The virtual network administrator will add, modify and delete the profiles describing users. A user profile exhibits a state of enabled or disabled which is set by the virtual network administrator.

4.4.7 User Profiles

It is necessary to hold certain information about a user, within the SDI 200, that is required across many services. The information, considered to be non-service specific, that is held per user is:

User name, an ASCII text string of up to 50 characters.

A user identity, an ASCII key of up to 20 characters.

An authorisation code and PIN, a digit string up to 20 characters (including PIN).

Authorisation status; one of enabled, blocked or disabled.

Network operator Account number, a digit string up to <?> characters.

Network operator Calling Card number, a digit string up to <?> characters.

Customer Type Identifier, a single digit identifier "B" (business) or "P" (personal).

User state, a single digit identifier describing a state of enabled or disabled.

A Directory number keyed list of schedules of services.

User profiles are addressable by the user identity, authorisation code or by one of the directory numbers that a user possesses. User profiles are persistent. Each DN that a user has within his profile has a schedule. The DN schedule identifies a particular service profile for a particular time of day. Referring to FIG. 9, one service profile 900 is always identified.

The service profile description associated with a DN contains:

A time expression detailing the time that this service profile is active.

A default service profile indicator, marking a profile as the default for this DN.

A service profile identifier referencing the actual service profile.

A service identifier indicating the name of the service the service profile describes.

The service profile referenced does not have to be exclusive to this DN and may be used by any number of other DNs, provided the service itself is shareable (this is the decision of those provisioning. The SDI 200 does not provide any form of logic checking on the sharing of service profiles 900).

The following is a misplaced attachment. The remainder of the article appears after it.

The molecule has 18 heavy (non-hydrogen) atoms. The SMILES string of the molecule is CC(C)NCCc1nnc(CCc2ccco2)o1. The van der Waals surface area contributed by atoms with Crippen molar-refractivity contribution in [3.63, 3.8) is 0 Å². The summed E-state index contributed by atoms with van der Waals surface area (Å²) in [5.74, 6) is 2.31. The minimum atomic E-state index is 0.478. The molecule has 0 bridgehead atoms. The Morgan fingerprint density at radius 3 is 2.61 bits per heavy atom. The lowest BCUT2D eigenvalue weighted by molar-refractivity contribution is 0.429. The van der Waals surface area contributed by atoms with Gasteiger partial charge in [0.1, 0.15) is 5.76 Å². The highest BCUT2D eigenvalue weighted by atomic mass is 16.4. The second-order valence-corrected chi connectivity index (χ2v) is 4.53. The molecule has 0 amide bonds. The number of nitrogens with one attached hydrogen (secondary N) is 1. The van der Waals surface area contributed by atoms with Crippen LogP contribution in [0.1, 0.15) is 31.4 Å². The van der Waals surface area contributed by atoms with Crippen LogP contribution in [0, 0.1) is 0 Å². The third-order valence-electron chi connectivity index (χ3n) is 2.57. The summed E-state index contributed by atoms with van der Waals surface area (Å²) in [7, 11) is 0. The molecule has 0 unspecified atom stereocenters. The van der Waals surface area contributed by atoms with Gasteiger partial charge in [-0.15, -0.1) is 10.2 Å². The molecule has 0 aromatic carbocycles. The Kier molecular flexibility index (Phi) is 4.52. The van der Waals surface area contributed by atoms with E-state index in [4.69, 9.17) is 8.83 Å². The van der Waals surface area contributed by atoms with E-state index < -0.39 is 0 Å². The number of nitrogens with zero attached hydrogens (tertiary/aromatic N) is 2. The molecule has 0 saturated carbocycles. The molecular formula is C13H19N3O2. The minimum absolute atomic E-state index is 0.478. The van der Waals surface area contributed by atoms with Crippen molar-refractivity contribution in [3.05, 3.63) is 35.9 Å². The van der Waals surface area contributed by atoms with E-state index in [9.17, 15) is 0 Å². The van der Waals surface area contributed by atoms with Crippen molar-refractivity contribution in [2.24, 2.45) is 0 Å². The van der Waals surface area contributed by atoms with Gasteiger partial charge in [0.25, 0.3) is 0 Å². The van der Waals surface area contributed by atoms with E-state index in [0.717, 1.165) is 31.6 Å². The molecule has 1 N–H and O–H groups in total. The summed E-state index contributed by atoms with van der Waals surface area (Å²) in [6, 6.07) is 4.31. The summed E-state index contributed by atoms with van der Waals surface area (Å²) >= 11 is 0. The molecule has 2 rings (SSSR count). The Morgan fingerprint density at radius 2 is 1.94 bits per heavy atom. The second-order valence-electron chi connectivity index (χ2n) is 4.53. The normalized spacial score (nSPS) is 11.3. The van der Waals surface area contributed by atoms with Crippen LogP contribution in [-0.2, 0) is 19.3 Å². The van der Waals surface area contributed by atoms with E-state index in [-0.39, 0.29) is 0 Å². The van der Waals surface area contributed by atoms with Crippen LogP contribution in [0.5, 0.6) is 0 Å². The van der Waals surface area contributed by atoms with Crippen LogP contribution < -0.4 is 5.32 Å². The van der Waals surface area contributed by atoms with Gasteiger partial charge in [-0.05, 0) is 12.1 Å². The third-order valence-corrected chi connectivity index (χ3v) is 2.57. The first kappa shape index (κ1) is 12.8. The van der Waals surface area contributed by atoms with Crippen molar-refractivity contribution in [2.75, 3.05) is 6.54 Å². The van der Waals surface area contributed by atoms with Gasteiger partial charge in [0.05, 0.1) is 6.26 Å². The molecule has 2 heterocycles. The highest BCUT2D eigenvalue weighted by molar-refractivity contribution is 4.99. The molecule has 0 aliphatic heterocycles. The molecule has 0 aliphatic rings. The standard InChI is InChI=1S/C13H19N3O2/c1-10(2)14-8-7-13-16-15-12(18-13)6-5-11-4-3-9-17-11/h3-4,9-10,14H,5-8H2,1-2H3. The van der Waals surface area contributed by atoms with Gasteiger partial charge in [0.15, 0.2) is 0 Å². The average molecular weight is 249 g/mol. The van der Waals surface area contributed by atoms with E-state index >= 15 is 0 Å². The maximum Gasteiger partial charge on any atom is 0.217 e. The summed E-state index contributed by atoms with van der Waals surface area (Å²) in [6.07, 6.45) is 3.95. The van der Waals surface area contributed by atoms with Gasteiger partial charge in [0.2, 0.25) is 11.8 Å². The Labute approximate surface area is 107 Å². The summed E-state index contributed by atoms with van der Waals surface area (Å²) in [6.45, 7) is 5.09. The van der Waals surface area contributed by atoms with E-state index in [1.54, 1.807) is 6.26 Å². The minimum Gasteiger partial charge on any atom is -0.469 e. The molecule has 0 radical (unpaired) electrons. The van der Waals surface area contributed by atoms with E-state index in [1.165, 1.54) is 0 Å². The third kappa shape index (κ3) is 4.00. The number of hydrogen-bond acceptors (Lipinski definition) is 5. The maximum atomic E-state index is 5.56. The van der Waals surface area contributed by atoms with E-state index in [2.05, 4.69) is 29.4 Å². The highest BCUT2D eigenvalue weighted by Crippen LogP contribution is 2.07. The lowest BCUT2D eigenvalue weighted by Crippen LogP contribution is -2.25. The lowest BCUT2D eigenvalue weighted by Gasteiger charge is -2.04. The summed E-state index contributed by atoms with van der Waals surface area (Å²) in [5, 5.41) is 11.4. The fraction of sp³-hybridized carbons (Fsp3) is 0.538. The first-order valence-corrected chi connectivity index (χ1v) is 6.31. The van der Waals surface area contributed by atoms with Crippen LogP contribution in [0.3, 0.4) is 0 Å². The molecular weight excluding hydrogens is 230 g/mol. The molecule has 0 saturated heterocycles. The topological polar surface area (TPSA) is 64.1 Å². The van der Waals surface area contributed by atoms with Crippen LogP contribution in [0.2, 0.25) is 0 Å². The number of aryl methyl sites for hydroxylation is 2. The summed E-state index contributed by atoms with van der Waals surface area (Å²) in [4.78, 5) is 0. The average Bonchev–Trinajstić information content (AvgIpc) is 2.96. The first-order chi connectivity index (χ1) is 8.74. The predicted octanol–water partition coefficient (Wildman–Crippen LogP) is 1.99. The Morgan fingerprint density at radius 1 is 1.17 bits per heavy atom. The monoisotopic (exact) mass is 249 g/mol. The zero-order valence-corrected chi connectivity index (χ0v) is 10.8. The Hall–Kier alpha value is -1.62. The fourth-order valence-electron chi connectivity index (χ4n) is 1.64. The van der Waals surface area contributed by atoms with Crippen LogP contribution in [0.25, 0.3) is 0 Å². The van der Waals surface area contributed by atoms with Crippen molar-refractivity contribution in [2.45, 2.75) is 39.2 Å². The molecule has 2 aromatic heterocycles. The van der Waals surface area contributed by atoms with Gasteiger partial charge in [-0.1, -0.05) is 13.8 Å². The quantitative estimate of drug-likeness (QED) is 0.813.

Once a user profile exists it is not possible to modify the user id, all other components may be changed.

The virtual network administrator is able to create and delete user profiles. User profiles may only be deleted when the directory number list is empty. User profiles are modifiable by a virtual network administrator. A user may modify the authorisation code and PIN.

1.4.8 User Directory

Every user on a virtual network has a user profile within that virtual network. User profiles are held within a user directory. It is possible to locate one, and only one, user profile in the user directory using the following individual keys:

User identity.

Authorisation code.

Directory number.

Thus, for a given DN it is possible to obtain, from a user profile, a service name and a service profile identifier (and, indeed, any other information in a user profile).

User profiles may be added to, replaced within and deleted from the user directory by the virtual network administrator.

1.4.9 Virtual Network Services

This section briefly addresses two areas for the sake of clarity and completeness. Firstly, it relates concepts and processes of an IN Architecture and a service creation process. Secondly, and more pertinently, the section details the requirements describing how services are to be deployed within the SDI 200. This includes the delivery of a service to the Intelligent Network Element and the activation of a service within the domain of a virtual network.

It might be noted that a service creation architecture suitable for use with the SDI is described in the present applicant's co-pending European patent application number 94302848.0, filed on 21 Apr., 1994, the subject matter disclosed therein being incorporated herein by reference. Other service creation architectures or environments could however be substituted.